The dial shows the functions of hours, minutes, central chronograph seconds hand, 12-hour chronograph counter at 9 o’clock, 30-minute chronograph counter at 3 o’clock, and permanent second counter at 6 o’clock on a white opaline dial. That’s a white dial mind you, not silver or off-white, or cream, but white. This on the one hand provides the watch with a clean, cluster free look, and on the other hand further enhances the burst of colours. The facetted rhodium-plated central hour and minute hands contain yellow Super-LumiNova® that goes well with the colour theme. The red lacquered central hand again keeps in sync with the overall theme of the watch. And this is what really sets the new TAG Heuer Carrera 160 Years Montreal Limited Edition apart, the brilliant execution of colour.
The movement and dial are presented inside a 39mm diameter polished steel case with a polished steel fixed bezel, topped with domed sapphire crystal with double anti-reflective treatment. I am impressed with the inclusion of this domed crystal which while increasing the overall height of the watch also charmingly adds a more vintage vibe to the watch.
Similar Caseback of 2020 Silver Edition
A sports watch without a decent water rating is an oxymoron in itself. This new version beats this notion and water resistance is a good 100m (10 ATM) on this one. Available from this month, the casual sporty watch ironically comes on mismatched dressy blue alligator leather strap (with a polished steel folding clasp) that feels forced. The watch’s colour segue reminds me of the recent Breitling Superocean Heritage ’57 Limited Edition, and using the kind of strap options they have, can really elevate the fun, summer appeal of the new TAG Heuer Carrera 160 Years Montreal Limited Edition.
Anyway, the watch is limited to 1000 pieces globally compared to the 1860 pieces of the Silver Edition, so whether be it on an alligator or NATO or calf-leather, if you like the watch, the strap option should be the last thing on your mind.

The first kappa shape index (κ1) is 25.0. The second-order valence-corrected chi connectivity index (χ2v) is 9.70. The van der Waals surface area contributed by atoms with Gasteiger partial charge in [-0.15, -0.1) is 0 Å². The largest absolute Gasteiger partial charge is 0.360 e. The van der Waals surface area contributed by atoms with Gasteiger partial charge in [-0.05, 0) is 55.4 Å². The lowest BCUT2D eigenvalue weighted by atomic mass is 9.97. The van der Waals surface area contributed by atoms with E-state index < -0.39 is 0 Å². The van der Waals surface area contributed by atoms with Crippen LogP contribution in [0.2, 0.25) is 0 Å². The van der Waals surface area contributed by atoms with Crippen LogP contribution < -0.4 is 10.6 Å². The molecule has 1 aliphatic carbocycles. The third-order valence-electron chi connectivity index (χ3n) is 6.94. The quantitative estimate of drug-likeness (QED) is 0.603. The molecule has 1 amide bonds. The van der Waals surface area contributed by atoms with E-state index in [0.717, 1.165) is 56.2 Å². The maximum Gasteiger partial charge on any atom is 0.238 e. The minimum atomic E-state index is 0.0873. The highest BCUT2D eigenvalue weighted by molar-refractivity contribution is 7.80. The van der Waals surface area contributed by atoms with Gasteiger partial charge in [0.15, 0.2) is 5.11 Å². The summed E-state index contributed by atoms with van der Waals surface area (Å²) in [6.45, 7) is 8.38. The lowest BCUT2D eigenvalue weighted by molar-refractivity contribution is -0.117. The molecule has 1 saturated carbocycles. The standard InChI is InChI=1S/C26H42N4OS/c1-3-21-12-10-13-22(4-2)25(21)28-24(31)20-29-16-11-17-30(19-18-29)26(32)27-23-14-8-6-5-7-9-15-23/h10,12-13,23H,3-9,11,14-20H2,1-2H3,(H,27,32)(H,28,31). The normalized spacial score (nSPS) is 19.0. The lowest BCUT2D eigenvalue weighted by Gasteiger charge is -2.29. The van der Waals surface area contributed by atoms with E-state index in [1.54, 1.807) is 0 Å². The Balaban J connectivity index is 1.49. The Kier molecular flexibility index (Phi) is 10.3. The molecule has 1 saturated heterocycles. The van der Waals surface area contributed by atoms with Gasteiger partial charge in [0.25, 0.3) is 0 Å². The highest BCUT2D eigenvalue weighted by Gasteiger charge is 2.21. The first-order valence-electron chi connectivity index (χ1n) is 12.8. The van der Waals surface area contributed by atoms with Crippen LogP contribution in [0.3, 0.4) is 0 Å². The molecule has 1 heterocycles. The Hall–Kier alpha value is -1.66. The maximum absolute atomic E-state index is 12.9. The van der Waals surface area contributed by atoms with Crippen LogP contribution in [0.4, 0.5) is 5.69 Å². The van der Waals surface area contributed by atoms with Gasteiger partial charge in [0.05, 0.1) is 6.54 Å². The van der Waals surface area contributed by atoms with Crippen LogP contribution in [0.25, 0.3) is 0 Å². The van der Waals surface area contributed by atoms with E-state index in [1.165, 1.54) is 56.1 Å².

2020 Montreal Edition
Watch Ya Gonna Do About It
On the whole, writing this TAG Heuer Carrera review made me realise that the watch almost has a toy-like appeal to it, and while I appreciate that, some may not find that all too appealing for a luxury product. Then when you throw in the price point of AUD 9’800, it suddenly isn’t an object that’s meant to be played with anymore. Also, some may dislike the straight and long lugs that make this watch wear larger, while some might argue the bright colours are not for them. And some might even find the use of blue and yellow too heavy, with it being used in the border and the sub-dials.
Personally, I can’t validate any of the above negatives bar one; if I can see a valid downfall with this watch, it’s only that it’s a little bit expensive. I know it’s comparing apples and oranges, but that’s Datejust and Aqua Terra money. It’s Omega Seamaster Diver 300M 007 Edition, a James Bond watch money. It’s more than what I personally paid for the Heuer Monaco 1969-1979 50th Anniversary Limited Edition less than one year ago. It’s roughly 3’000 AUD more than both the new 2020 Breitling Top Time or the Superocean Heritage ’57. Most of these are limited editions and score points for their individual merits.
Ignore that, and I think not only is the Montreal Edition one of TAG Heuer’s better offerings of late, it is also one heck of a beauty that should not be missed by any watch enthusiast or collector.
Superocean Heritage ’57 Limited Edition with a light blue Outerknown ECONYL® yarn NATO strap
Top Time Limited Edition
Courtesy Copyright © Breitling
My Monaco reference CAW211V.FC6466
To keep things simple, I’ll cut to the chase: ignoring the ‘Montreal’ in the nomenclature and the price, I think the new TAG Heuer Carrera 160 Years Montreal Limited Edition is a very youthful offering that’s got a great deal of balance between vintage charm, colours and contemporary aesthetics. It’s a good looking sports watch and at 39mm in diameter it simply hits the sweet spot when it comes to sizing. It is a fun, clean dialled watch that can be worn as a daily watch and it’s something I can foresee my wife and I fighting over if we decide to buy it.
And what’s more, writing this TAG Heuer Carrera review has made me want a Montreal in my collection. So I say to the brand, please, please bring on a new, contemporary, updated Montreal for the fans and collectors. Hint: the reference 110.503 B in the blue dial with white counters.
Mamma Mia! The original Reference 110. 503 B
Leonard Cohen, the famous Canadian singer, songwriter, poet, and novelist once quipped: “Some say that no one ever leaves Montreal, for that city, like Canada itself, is designed to preserve the past, a past that happened somewhere else”. I think this quote pretty much summarises the new TAG Heuer Carrera 160 Years Montreal Limited Edition.
Just like the above quote, once you set your eyes on the new TAG Heuer Carrera, you won’t want to ‘leave the Montreal Edition, for that watch, like the Heuer part of TAG Heuer itself, is designed to preserve the past heritage of the Swiss watch giant, a colourful past that blends the 1972 Montreal timepiece with the TAG Heuer Carrera of today.’
For more information on this and other TAG Heuer watches, please head to their website here. All images unless otherwise stated in our TAG Heuer Carrera review are courtesy Courtesy, ©TAG Heuer.